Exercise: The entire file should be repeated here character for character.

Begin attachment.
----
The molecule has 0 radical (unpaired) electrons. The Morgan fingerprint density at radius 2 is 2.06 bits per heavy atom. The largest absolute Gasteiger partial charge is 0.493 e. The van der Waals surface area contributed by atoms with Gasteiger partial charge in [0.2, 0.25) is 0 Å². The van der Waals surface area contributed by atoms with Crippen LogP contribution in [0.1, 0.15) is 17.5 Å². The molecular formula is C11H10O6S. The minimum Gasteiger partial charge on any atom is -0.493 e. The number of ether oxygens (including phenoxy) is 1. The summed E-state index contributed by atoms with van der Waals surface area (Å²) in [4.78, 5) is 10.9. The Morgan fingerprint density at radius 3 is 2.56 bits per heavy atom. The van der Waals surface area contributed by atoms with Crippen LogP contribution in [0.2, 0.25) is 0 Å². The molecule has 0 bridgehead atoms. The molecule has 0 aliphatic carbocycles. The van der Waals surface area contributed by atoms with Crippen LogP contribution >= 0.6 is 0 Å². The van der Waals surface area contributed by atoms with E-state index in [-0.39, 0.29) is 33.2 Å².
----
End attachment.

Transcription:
The molecule has 0 radical (unpaired) electrons. The Morgan fingerprint density at radius 2 is 2.06 bits per heavy atom. The largest absolute Gasteiger partial charge is 0.493 e. The van der Waals surface area contributed by atoms with Gasteiger partial charge in [0.2, 0.25) is 0 Å². The van der Waals surface area contributed by atoms with Crippen LogP contribution in [0.1, 0.15) is 17.5 Å². The molecular formula is C11H10O6S. The minimum Gasteiger partial charge on any atom is -0.493 e. The number of ether oxygens (including phenoxy) is 1. The summed E-state index contributed by atoms with van der Waals surface area (Å²) in [4.78, 5) is 10.9. The Morgan fingerprint density at radius 3 is 2.56 bits per heavy atom. The van der Waals surface area contributed by atoms with Crippen LogP contribution in [0.2, 0.25) is 0 Å². The molecule has 0 bridgehead atoms. The molecule has 0 aliphatic carbocycles. The van der Waals surface area contributed by atoms with Crippen LogP contribution >= 0.6 is 0 Å². The van der Waals surface area contributed by atoms with E-state index in [-0.39, 0.29) is 33.2 Å².